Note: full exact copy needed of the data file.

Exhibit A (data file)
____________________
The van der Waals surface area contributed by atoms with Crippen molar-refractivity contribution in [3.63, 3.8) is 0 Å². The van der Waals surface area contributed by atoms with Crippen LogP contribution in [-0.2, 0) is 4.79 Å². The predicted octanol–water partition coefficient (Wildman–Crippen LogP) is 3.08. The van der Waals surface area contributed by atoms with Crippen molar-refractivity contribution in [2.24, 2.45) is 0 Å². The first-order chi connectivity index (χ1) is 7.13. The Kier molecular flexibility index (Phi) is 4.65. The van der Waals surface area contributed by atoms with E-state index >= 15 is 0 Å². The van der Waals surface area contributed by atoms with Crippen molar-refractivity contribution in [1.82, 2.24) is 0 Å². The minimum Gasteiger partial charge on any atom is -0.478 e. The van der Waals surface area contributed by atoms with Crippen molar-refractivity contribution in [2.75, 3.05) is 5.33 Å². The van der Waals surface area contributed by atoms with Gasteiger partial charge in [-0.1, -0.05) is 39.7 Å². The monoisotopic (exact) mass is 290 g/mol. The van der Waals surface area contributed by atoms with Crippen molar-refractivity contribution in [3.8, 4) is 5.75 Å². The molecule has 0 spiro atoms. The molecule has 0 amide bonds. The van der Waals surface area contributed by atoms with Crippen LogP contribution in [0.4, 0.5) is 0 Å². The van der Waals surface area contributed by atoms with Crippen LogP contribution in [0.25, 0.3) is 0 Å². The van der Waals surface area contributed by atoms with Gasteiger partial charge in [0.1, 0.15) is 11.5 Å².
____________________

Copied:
The van der Waals surface area contributed by atoms with Crippen molar-refractivity contribution in [3.63, 3.8) is 0 Å². The van der Waals surface area contributed by atoms with Crippen LogP contribution in [-0.2, 0) is 4.79 Å². The predicted octanol–water partition coefficient (Wildman–Crippen LogP) is 3.08. The van der Waals surface area contributed by atoms with Crippen molar-refractivity contribution in [2.24, 2.45) is 0 Å². The first-order chi connectivity index (χ1) is 7.13. The Kier molecular flexibility index (Phi) is 4.65. The van der Waals surface area contributed by atoms with E-state index >= 15 is 0 Å². The van der Waals surface area contributed by atoms with Crippen molar-refractivity contribution in [1.82, 2.24) is 0 Å². The minimum Gasteiger partial charge on any atom is -0.478 e. The van der Waals surface area contributed by atoms with Crippen molar-refractivity contribution in [2.75, 3.05) is 5.33 Å². The van der Waals surface area contributed by atoms with Gasteiger partial charge in [-0.1, -0.05) is 39.7 Å². The monoisotopic (exact) mass is 290 g/mol. The van der Waals surface area contributed by atoms with Crippen molar-refractivity contribution in [3.8, 4) is 5.75 Å². The molecule has 0 spiro atoms. The molecule has 0 amide bonds. The van der Waals surface area contributed by atoms with Crippen LogP contribution in [0.4, 0.5) is 0 Å². The van der Waals surface area contributed by atoms with Crippen LogP contribution in [0.25, 0.3) is 0 Å². The van der Waals surface area contributed by atoms with Gasteiger partial charge in [0.1, 0.15) is 11.5 Å².